So you’re hitting everywhere from Bendigo to Bunbury on this tour – what are you blokes most looking forward to?
Ben: Well, we’ve sold out our biggest Melbourne headline show to date, which is fucking awesome! It sold out a month away, too, which is awesome – we’re looking forward to that. Obviously, our hometown show as well. because these are the launch shows, they’re a lot more special to us than just a normal show, so getting to launch our new record in Adelaide is going to be quite a highlight… And we’ve got a day off the next day! A few shags shall be ripped!
Alex: I think I actually told my boss that I could work that day…
“We could have put on four or five songs of just weird noise wank and feedback,
called it an album, and boom!”
I heard you guys were good mates with Foley. Was it just a no-brainer to bring them along for this tour?
Alex: Totally, they’re the best! Their record is great, and I think they’re just about to pop another one out soon. Posi dudes. Just really easy to be around, really fun… It was a total no-brainer!
Ben: Musically and personally, you can’t fault the guys. Why would you not want them on a tour!?
Of course, this tour is in support of the fuckoff massive froth-fest that is the I Freak Out EP. The record has been out for a little over a month now – how have people been responding to these new tunes?
Ben: So far, so good! I don’t think I’ve heard anyone rag on it, so y’know, that’s always a fucking positive [laughs]. People seem to be really stoked on the record, and we’re obviously really stoked, so it’s nice that other people are sharing in on the stoke!
Alex: Someone said it was “too short”, but I think that’s a compliment…
Bun: What’s “too short” though? I mean, PUP just put out a whole album that only goes for twenty minutes – this EP goes for 19, so I think we’re pretty close. We were talking about it last night: we could have put on four or five songs of just weird noise wank and feedback, called it an album, and boom! But we fucked it though, didn’t we? [Laughs].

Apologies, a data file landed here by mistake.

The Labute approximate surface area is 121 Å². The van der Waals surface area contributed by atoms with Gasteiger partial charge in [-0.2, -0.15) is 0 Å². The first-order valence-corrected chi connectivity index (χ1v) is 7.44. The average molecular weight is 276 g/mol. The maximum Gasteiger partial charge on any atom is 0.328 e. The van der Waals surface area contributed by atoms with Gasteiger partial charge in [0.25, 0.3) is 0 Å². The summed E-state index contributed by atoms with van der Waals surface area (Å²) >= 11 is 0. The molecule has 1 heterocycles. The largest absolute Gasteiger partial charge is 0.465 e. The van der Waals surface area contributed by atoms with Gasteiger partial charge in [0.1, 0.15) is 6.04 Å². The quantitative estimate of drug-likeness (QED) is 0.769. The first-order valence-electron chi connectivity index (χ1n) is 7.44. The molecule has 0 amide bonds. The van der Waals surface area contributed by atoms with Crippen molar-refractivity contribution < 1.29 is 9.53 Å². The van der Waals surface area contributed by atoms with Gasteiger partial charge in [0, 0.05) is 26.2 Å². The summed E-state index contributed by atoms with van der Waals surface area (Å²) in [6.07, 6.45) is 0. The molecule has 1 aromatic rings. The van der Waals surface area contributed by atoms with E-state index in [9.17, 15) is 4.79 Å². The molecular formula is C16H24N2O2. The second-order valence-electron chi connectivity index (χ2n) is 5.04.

Yeah, sorry mate. You guys worked with Lindsay Gravina on the EP, who’s definitely no stranger to the art of laying down a fucking classic rock album… What was that experience like?
Alex: It was certainly different for us. It was the first time we’ve worked with a producer as a designated person of the team, which was interesting. It was good, though – I think the songs are definitely better for it! It was a bit of shock though, really.
Ben: It was. It was definitely a learning curve for both of us: we’d just made records very differently until that point, which was rad, and that’s kind of why we did it – we wanted to push ourselves and try something different. The opportunity had come up to work with Lindsay, who’s responsible for almost every great Aussie rock album in the last twenty years, and, like, we’re not going to turn that down! He was hyped, we were hyped, and it was just good vibes the whole time. His whole studio is decked out like a space odyssey, so hanging out in there was a bit of a mind fuck for two weeks [laughs]. There’s no windows or anything, so it’s just this dark, dank maze of rooms, and it was all decked out to look very trippy. It was an LSD tab’s wet dream.
Alex: That definitely made it fun. It was a cool experience… I think we watched more movies in that time than we have in our whole lives combined.